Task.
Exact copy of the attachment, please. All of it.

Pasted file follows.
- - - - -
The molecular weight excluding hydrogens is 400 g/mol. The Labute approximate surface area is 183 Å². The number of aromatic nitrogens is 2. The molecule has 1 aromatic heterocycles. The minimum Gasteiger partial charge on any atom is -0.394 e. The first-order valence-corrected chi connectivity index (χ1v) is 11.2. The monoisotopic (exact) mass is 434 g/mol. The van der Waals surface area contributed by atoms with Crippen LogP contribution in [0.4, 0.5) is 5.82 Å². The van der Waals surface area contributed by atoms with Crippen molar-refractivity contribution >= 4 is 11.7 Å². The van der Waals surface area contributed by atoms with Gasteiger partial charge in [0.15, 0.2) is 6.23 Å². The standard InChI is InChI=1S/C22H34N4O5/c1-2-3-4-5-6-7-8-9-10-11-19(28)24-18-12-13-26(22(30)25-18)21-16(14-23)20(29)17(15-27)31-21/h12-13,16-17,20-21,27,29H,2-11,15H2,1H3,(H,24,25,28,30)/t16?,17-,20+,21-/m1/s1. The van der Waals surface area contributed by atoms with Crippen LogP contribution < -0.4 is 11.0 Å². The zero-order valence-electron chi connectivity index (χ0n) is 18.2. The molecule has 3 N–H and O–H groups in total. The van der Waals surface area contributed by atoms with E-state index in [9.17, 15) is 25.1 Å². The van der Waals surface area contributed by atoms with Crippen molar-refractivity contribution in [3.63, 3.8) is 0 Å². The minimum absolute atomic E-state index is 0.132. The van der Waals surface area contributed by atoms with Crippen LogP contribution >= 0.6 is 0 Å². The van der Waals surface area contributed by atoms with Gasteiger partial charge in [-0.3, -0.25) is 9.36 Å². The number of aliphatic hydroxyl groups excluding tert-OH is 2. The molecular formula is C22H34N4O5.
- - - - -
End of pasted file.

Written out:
The molecular weight excluding hydrogens is 400 g/mol. The Labute approximate surface area is 183 Å². The number of aromatic nitrogens is 2. The molecule has 1 aromatic heterocycles. The minimum Gasteiger partial charge on any atom is -0.394 e. The first-order valence-corrected chi connectivity index (χ1v) is 11.2. The monoisotopic (exact) mass is 434 g/mol. The van der Waals surface area contributed by atoms with Crippen LogP contribution in [0.4, 0.5) is 5.82 Å². The van der Waals surface area contributed by atoms with Crippen molar-refractivity contribution >= 4 is 11.7 Å². The van der Waals surface area contributed by atoms with Gasteiger partial charge in [0.15, 0.2) is 6.23 Å². The standard InChI is InChI=1S/C22H34N4O5/c1-2-3-4-5-6-7-8-9-10-11-19(28)24-18-12-13-26(22(30)25-18)21-16(14-23)20(29)17(15-27)31-21/h12-13,16-17,20-21,27,29H,2-11,15H2,1H3,(H,24,25,28,30)/t16?,17-,20+,21-/m1/s1. The van der Waals surface area contributed by atoms with Crippen LogP contribution < -0.4 is 11.0 Å². The zero-order valence-electron chi connectivity index (χ0n) is 18.2. The molecule has 3 N–H and O–H groups in total. The van der Waals surface area contributed by atoms with E-state index in [9.17, 15) is 25.1 Å². The van der Waals surface area contributed by atoms with Crippen molar-refractivity contribution in [3.63, 3.8) is 0 Å². The minimum absolute atomic E-state index is 0.132. The van der Waals surface area contributed by atoms with Crippen LogP contribution >= 0.6 is 0 Å². The van der Waals surface area contributed by atoms with Gasteiger partial charge in [-0.3, -0.25) is 9.36 Å². The number of aliphatic hydroxyl groups excluding tert-OH is 2. The molecular formula is C22H34N4O5.